A pet is a lifetime commitment.
Never buy a pet on impulse. Make sure you have considered:
- Whether you have the time to give your pet the exercise, mental stimulation, training and attention it needs?
- The cost of owning a pet throughout its lifetime. Dogs and cats cost around £500 – £1000 a year to keep and can live for 12-20 years. Rabbits can live between 7-12 years.
- If this is a pet for the children, who will look after the animal when the children leave home?
- Who will look after your pet when you are on holiday or away from your home for a long period of time?
- Could you cope with your pet if your lifestyle were to change? For example if you were to get married, have children, change jobs or move house?
- Under the Animal Welfare Act 2006 a pet owner has a legal duty to ensure the welfare of his animal[s]. A pet’s welfare needs include:
o A proper diet
o Somewhere suitable to live
o Any need to be housed with, or apart from, other animals
o Allowing animals to express normal behaviour
o Protection from pain, suffering, injury and disease
If you do decide to buy a pet we would always recommend the following:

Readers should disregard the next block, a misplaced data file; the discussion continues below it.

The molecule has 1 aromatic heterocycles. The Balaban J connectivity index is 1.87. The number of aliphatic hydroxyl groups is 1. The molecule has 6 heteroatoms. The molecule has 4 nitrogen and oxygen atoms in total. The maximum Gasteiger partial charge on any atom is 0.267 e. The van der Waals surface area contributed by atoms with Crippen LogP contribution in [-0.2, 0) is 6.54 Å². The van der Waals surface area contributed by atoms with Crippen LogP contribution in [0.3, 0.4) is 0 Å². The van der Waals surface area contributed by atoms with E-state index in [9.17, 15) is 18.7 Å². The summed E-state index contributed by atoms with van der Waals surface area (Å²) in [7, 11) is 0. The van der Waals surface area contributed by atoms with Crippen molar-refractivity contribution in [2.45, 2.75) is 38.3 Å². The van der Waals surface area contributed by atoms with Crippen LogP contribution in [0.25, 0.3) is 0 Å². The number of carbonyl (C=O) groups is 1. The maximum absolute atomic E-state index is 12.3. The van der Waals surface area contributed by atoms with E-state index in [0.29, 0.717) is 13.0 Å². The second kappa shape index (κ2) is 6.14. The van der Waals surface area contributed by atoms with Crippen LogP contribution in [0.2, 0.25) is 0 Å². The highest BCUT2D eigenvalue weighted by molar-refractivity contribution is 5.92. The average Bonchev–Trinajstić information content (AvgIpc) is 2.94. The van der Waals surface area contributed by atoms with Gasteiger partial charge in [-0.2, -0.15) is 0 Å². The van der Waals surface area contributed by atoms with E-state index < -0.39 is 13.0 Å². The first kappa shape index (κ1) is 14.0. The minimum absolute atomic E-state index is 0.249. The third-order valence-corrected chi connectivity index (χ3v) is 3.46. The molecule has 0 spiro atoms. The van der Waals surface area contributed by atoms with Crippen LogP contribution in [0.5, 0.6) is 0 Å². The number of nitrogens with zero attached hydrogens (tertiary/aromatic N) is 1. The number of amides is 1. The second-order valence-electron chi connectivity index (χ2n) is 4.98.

- Consider contacting your local animal rescue or rehoming centre. There are thousands of healthy, loving animals of all ages throughout the UK who need a home.
- Be sure you are knowledgeable about the pet you are interested in. Your local vet should be able to recommend an expert.
- Go to an advertiser who specialises in the pet of your choice.
- Be prepared to wait, the right pet is worth waiting for.
- In the case of puppies and kittens, insist on seeing the mother with the litter and judge the parents’ health and temperament. Check that the animal you are interested in is interacting with the mother. You should have easy access to the litter and be able to play with them and handle them freely.
- Where appropriate make sure your chosen pet is old enough to leave its mother.
- Check that the facilities are clean, have adequate and appropriate bedding, toys and stimulation and that the animals appear alert and healthy.
- Visit your chosen pet regularly between the time of choosing and collection.
- Try to ensure that all relevant paperwork is available for inspection when you visit. This could include the pedigree and registration papers and the parents’ hereditary disease screening certificates. If it is unavailable and the paperwork has to be sent on later, get a written commitment to when it will be delivered.
- Ask the advertiser for a written medical history of the animal which might include vaccination and worming.
- Request a written agreement that purchase is subject to a satisfactory examination by your veterinary surgeon within 72 hours of purchase. Alternatively make enquiries with your local vet to see if he would be willing to attend a viewing to check the pet for any visible health problems before you purchase it.
- If your chosen pet was not born at the place of purchase ask where it came from. If you encounter any problems please contact the publisher.